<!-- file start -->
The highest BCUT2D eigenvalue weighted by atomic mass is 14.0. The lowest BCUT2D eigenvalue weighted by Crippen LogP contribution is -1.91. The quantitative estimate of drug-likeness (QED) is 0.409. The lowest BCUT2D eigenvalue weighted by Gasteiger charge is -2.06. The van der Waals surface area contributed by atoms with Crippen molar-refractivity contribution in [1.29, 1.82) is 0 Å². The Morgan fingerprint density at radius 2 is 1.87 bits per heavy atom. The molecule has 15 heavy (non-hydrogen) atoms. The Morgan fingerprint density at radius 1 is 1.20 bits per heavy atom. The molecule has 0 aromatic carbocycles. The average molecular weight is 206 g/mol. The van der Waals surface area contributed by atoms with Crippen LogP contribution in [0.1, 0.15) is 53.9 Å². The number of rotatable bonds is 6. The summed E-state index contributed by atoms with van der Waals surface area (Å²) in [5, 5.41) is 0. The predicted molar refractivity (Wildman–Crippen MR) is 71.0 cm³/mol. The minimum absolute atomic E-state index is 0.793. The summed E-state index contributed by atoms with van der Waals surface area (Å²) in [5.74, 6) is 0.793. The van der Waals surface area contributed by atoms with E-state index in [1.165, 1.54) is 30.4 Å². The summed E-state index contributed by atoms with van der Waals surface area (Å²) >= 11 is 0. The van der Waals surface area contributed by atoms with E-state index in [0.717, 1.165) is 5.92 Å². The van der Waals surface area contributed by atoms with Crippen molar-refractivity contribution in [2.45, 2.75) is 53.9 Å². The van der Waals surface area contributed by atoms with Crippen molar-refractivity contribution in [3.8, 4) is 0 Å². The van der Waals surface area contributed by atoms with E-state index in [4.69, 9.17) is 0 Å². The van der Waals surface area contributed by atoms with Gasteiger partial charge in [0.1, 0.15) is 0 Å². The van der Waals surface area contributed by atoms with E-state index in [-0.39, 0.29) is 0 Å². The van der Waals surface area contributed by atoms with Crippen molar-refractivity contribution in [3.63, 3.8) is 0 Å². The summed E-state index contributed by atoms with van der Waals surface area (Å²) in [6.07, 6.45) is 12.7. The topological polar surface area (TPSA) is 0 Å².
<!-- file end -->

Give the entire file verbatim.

The highest BCUT2D eigenvalue weighted by atomic mass is 14.0. The lowest BCUT2D eigenvalue weighted by Crippen LogP contribution is -1.91. The quantitative estimate of drug-likeness (QED) is 0.409. The lowest BCUT2D eigenvalue weighted by Gasteiger charge is -2.06. The van der Waals surface area contributed by atoms with Crippen molar-refractivity contribution in [1.29, 1.82) is 0 Å². The Morgan fingerprint density at radius 2 is 1.87 bits per heavy atom. The molecule has 15 heavy (non-hydrogen) atoms. The Morgan fingerprint density at radius 1 is 1.20 bits per heavy atom. The molecule has 0 aromatic carbocycles. The average molecular weight is 206 g/mol. The van der Waals surface area contributed by atoms with Crippen LogP contribution in [0.1, 0.15) is 53.9 Å². The number of rotatable bonds is 6. The summed E-state index contributed by atoms with van der Waals surface area (Å²) in [5, 5.41) is 0. The predicted molar refractivity (Wildman–Crippen MR) is 71.0 cm³/mol. The minimum absolute atomic E-state index is 0.793. The summed E-state index contributed by atoms with van der Waals surface area (Å²) in [5.74, 6) is 0.793. The van der Waals surface area contributed by atoms with E-state index in [1.165, 1.54) is 30.4 Å². The summed E-state index contributed by atoms with van der Waals surface area (Å²) >= 11 is 0. The van der Waals surface area contributed by atoms with E-state index in [0.717, 1.165) is 5.92 Å². The van der Waals surface area contributed by atoms with Crippen molar-refractivity contribution in [2.45, 2.75) is 53.9 Å². The van der Waals surface area contributed by atoms with Crippen molar-refractivity contribution in [3.8, 4) is 0 Å². The van der Waals surface area contributed by atoms with E-state index in [4.69, 9.17) is 0 Å². The van der Waals surface area contributed by atoms with Gasteiger partial charge in [0.1, 0.15) is 0 Å². The van der Waals surface area contributed by atoms with E-state index in [-0.39, 0.29) is 0 Å². The van der Waals surface area contributed by atoms with Crippen molar-refractivity contribution in [3.63, 3.8) is 0 Å². The summed E-state index contributed by atoms with van der Waals surface area (Å²) in [6.07, 6.45) is 12.7. The topological polar surface area (TPSA) is 0 Å².